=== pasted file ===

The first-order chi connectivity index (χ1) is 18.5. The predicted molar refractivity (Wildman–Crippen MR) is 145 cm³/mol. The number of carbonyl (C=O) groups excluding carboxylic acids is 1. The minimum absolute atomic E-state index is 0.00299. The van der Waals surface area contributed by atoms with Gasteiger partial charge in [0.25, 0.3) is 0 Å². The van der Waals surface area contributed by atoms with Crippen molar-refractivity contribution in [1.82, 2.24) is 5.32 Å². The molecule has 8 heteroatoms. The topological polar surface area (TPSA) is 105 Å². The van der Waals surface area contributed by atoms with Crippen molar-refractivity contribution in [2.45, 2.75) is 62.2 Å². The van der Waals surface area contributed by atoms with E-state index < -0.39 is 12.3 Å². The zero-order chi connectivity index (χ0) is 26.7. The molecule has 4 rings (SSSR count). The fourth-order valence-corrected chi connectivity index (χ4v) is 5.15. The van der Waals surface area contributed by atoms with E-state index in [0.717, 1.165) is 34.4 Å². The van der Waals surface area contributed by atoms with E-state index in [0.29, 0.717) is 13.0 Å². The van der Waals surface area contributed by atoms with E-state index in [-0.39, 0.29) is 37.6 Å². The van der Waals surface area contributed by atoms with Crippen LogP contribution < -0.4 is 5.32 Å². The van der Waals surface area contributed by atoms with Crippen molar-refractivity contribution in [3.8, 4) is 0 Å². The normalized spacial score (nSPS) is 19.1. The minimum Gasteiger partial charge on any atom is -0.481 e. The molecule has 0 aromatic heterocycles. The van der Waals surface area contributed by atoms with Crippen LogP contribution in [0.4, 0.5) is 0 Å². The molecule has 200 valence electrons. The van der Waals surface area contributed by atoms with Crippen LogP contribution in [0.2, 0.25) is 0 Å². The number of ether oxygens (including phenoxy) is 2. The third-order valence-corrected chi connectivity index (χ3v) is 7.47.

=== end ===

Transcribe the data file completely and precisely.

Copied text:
The first-order chi connectivity index (χ1) is 18.5. The predicted molar refractivity (Wildman–Crippen MR) is 145 cm³/mol. The number of carbonyl (C=O) groups excluding carboxylic acids is 1. The minimum absolute atomic E-state index is 0.00299. The van der Waals surface area contributed by atoms with Gasteiger partial charge in [0.25, 0.3) is 0 Å². The van der Waals surface area contributed by atoms with Crippen molar-refractivity contribution in [1.82, 2.24) is 5.32 Å². The molecule has 8 heteroatoms. The topological polar surface area (TPSA) is 105 Å². The van der Waals surface area contributed by atoms with Crippen molar-refractivity contribution in [2.45, 2.75) is 62.2 Å². The van der Waals surface area contributed by atoms with E-state index < -0.39 is 12.3 Å². The zero-order chi connectivity index (χ0) is 26.7. The molecule has 4 rings (SSSR count). The fourth-order valence-corrected chi connectivity index (χ4v) is 5.15. The van der Waals surface area contributed by atoms with E-state index in [0.717, 1.165) is 34.4 Å². The van der Waals surface area contributed by atoms with E-state index in [0.29, 0.717) is 13.0 Å². The van der Waals surface area contributed by atoms with E-state index in [-0.39, 0.29) is 37.6 Å². The van der Waals surface area contributed by atoms with Crippen LogP contribution < -0.4 is 5.32 Å². The van der Waals surface area contributed by atoms with Crippen molar-refractivity contribution in [3.8, 4) is 0 Å². The normalized spacial score (nSPS) is 19.1. The minimum Gasteiger partial charge on any atom is -0.481 e. The molecule has 0 aromatic heterocycles. The van der Waals surface area contributed by atoms with Crippen LogP contribution in [0.4, 0.5) is 0 Å². The molecule has 200 valence electrons. The van der Waals surface area contributed by atoms with Crippen LogP contribution in [0.2, 0.25) is 0 Å². The number of ether oxygens (including phenoxy) is 2. The third-order valence-corrected chi connectivity index (χ3v) is 7.47.